George Will, of course, has titled his new book “The Conservative Sensibility.” In a podcast with me, he offered one definition of a conservative — an American conservative, that is. (Europe is a different story, or at least has been, until now.)
You have to ask, Will said, “What do conservatives want to conserve?” And his answer is the American Founding. The Founders believed in natural rights, and held that the duty of government was to protect and preserve those rights.
Today, said Will, “the conservative agenda, the conservative mission, is to restore the vision of the Founders by rolling back the very forthright and very successful progressive revolution against it.”
Everyone has his own idea of conservatism and conservatives. I have a friend and colleague who says, “George Will is not a conservative.” I have another friend and colleague who says, “George Will is the most conservative person I’ve ever met.” Those poles could not be farther apart.
I was on a panel last year with people who regard themselves as true conservatives — arbiters of conservatism. John McCain was not a conservative, they said, and neither is Mitt Romney. Donald Trump, yes. Sean Hannity, yes. Those others, no. (Part of this is emotional.)
How about the case of Paul Ryan? A curious case indeed. For years, he was a conservative pin-up, the Great Conservative Hope. I well remember the summer of 2012 (not that long ago). Romney had to pick Ryan as his running-mate, according to “true conservatives” — otherwise, Romney would be . . . well, untrue.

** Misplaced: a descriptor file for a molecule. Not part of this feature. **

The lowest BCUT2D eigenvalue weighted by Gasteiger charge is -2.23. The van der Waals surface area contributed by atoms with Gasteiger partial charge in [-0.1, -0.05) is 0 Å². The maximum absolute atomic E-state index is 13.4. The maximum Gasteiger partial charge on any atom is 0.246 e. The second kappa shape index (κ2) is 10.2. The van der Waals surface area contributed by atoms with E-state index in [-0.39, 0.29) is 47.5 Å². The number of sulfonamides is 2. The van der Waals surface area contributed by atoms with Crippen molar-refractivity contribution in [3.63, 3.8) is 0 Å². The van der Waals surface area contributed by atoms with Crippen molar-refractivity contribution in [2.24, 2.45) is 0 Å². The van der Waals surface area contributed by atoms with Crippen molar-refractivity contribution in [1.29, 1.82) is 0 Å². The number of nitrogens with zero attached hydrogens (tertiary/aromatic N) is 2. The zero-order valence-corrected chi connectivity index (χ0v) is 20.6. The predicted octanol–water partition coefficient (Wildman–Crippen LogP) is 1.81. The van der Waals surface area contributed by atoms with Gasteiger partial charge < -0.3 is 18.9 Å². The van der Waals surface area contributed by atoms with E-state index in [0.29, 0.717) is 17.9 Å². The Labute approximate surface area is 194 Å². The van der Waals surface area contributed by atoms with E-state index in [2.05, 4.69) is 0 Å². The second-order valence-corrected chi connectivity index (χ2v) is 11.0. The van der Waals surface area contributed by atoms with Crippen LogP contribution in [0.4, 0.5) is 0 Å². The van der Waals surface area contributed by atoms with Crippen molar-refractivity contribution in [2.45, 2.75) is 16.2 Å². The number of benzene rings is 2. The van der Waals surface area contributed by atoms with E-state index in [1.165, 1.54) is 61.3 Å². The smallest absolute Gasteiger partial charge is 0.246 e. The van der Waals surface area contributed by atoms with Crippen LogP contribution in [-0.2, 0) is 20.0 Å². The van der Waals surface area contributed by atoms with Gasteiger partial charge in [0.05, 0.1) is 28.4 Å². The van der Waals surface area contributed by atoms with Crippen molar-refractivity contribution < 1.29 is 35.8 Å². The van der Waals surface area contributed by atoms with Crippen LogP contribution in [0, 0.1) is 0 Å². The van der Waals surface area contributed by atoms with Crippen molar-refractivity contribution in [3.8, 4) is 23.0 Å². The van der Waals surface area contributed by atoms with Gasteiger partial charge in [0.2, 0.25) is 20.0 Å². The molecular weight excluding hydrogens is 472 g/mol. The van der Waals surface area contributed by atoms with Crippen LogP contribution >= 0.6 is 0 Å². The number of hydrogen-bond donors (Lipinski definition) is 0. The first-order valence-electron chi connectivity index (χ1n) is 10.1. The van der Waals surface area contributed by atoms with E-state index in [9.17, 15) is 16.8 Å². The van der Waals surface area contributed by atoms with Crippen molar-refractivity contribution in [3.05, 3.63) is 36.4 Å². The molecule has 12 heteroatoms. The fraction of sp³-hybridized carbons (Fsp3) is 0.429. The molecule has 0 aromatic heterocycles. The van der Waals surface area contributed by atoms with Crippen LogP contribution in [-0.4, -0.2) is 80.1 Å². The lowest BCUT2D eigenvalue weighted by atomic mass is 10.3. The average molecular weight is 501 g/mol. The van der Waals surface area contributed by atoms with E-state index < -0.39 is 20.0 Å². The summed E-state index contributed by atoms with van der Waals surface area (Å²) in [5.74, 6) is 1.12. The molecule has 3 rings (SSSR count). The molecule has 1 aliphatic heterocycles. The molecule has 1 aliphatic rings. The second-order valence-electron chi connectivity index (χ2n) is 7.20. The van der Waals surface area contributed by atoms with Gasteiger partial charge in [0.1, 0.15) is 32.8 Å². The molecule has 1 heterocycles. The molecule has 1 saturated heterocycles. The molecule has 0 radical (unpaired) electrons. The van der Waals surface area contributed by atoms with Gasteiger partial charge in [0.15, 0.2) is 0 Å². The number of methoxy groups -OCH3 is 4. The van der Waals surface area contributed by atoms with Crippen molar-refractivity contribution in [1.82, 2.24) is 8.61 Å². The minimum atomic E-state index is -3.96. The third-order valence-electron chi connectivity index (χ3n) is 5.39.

The “true conservatives,” by the way, were big on the Tea Party. Remember them? They agitated for fiscal discipline and constitutional propriety. That seems a thousand years ago.
Romney in fact picked Ryan — and two seconds later, Ryan’s name was mud among the True Conservatives. Today he is slammed as a pagan or heretic who worships the market or something (and Trump slammed him as “a f***ing Boy Scout”).
About economics: The “national conservatism” conference, recently held at the Ritz-Carlton in Washington (!), voted in favor of an industrial policy — of having an industrial policy. In this country. The United States.
Some of us conservatives signed up for Buckley, Reagan, and Friedman, way back — not for this Musso stuff.
The great Rush Limbaugh, on his radio show, rebuked a caller who wanted fiscal conservatism. “Nobody is a fiscal conservative anymore,” Rush said. “All this talk about concern for the deficit and the budget has been bogus for as long as it’s been around.”
Was it all a lie, then, this pre-Trump conservatism? The conservatism of multiple generations? Should National Review publish an apology issue and then fold up shop?
I am not a libertarian, but I am an appreciator of libertarianism — and I heard it slammed the other day, hard, by some folks on the right. They laughed it out of school, as though it had nothing to contribute, nothing to teach us, at all.
Not very long ago, Milton Friedman was revered on the right. At conservative gatherings — I saw this — he was treated with trembling awe. I wonder: How would he be treated today? How welcome would he be?
Bill Buckley subtitled a collection of his — Happy Days Were Here Again (1993) — “Reflections of a Libertarian Journalist.” Would he be laughed out of his own movement? Heaven forbid.